So, there’s no pressure.

‘…sanity-eroding tomes that humanity was not meant to unearth.’

Table-top role-playing has been likened to a form of communal radio theatre, in which the unfolding drama is played out by an assembled cast of players such as those described. Aside from a brief background, an objective, and a skeletal plotline, the ensuing quest is entirely unscripted. Once players have been presented with the bare bones of the mystery … off they go. What happens next is entirely unpredictable.

Overseen by an adjudicating ‘referee’, known in CofC as ‘The Keeper‘, players may then work within the loose confines of the pre-plotted scenario to uncover the mystery, achieve the quest, save themselves, save the world or whatever their objective may be.

Note, I said ‘…may work within …’

The ‘script’, such as it is, forms no hard and fast restraint. A player may elect to proceed along an entirely random and impromptu course. The referee must then deal with this as best he (or she) can, by working on the fly to accommodate the action while sustaining the flow of the game and ensuring its laws and rules are maintained. Anything goes.

Unlike PC or console games, in which actions or choices are strictly limited to those written into the programme, table-top RPGs lack such fetters. Restrictions, such as they may exist, are only those of the player’s own creativity. If collective imaginations are unbridled (as is often the case) the game is similarly boundless.

Over the course of play, the assembled hapless investigators improve their skills based on the choices they make. Conversely, encountering strange horrors or alien entities or simply reading forbidden texts and spells of power leave their own marks and scars, thereby testing an investigator’s body and mind to their limits.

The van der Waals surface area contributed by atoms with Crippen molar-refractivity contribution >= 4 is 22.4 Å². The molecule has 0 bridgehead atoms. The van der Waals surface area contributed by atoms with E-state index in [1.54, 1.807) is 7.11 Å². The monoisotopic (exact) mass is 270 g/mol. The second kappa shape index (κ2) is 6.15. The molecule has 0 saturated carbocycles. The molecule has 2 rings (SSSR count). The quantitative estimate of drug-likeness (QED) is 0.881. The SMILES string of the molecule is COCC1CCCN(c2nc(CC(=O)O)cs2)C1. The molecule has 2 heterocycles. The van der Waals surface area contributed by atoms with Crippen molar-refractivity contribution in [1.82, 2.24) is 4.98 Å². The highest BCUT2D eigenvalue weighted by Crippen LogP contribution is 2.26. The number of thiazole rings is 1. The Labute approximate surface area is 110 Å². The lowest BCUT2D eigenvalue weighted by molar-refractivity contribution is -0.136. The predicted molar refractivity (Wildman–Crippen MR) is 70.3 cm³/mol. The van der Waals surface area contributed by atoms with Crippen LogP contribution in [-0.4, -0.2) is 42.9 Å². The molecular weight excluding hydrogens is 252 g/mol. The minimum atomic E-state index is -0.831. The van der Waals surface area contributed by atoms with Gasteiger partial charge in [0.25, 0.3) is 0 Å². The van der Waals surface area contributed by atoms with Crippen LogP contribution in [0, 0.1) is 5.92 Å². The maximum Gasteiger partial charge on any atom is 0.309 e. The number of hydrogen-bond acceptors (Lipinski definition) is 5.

On a good day …

On a good day, players work together to solve these mysteries, avoid grisly death, maintain their sanity and save the world.


‘What happens next is entirely unpredictable.’

I began playing Call of Cthulhu in ’81 when the game first hit the shelves – in fact, before I had read any of Lovecraft’s work. For me, the game prompted an interest in the stories. For many, it was the reverse. Whilst I found playing or refereeing the game to be highly enjoyable, it has been the writing of scenarios that has given me greater pleasure.

Like Lovecraft’s own stories, the scenarios in my writing archives have a 1920s setting. There the similarity ends. Rather than adopt the usual obscure or windswept Lovecraftian locations, I based my own adventures in South Lincolnshire. Not only was the landscape a familiar one, I considered that the open fens, mist-covered fields, colossal cloud-stacked skies and bleak coastline were equal to HPL’s traditional New England settings.

I was delighted when one such scenario – ‘Fenland Fog‘ – was not only published in gamer’s fanzine ‘Dagon‘ but was successfully play-tested during that year’s games fair in London. The pleasure of writing, to which I’ve already alluded, is multiplied considerably when that writing is read and enjoyed by others.

For this reason, over the coming weeks I will salvage two of these scenarios from my files and reproduce them on this site. As with my novel serialisation, The Door to Caellfyon, I will also provide a downloadable PDF.

It is only through playing these scenarios that their full potential may be realised. However, as with a film script, a drama unfolds with the turn of each page and, as such, a simple read-through is also satisfying.

Of course, I would say that.


2 thoughts on “Cosmic Horror at the Dining Table

    1. Steve Wand

      Hi Michael. Many thanks. Like you, I’ve long been a fan of RPGs – beginning with Dungeons and Dragons back in the 70s. You may like to watch out for my soon to be uploaded Call of Cthulhu scenarios. Enjoy your writing and I wish you the best of luck with your novel.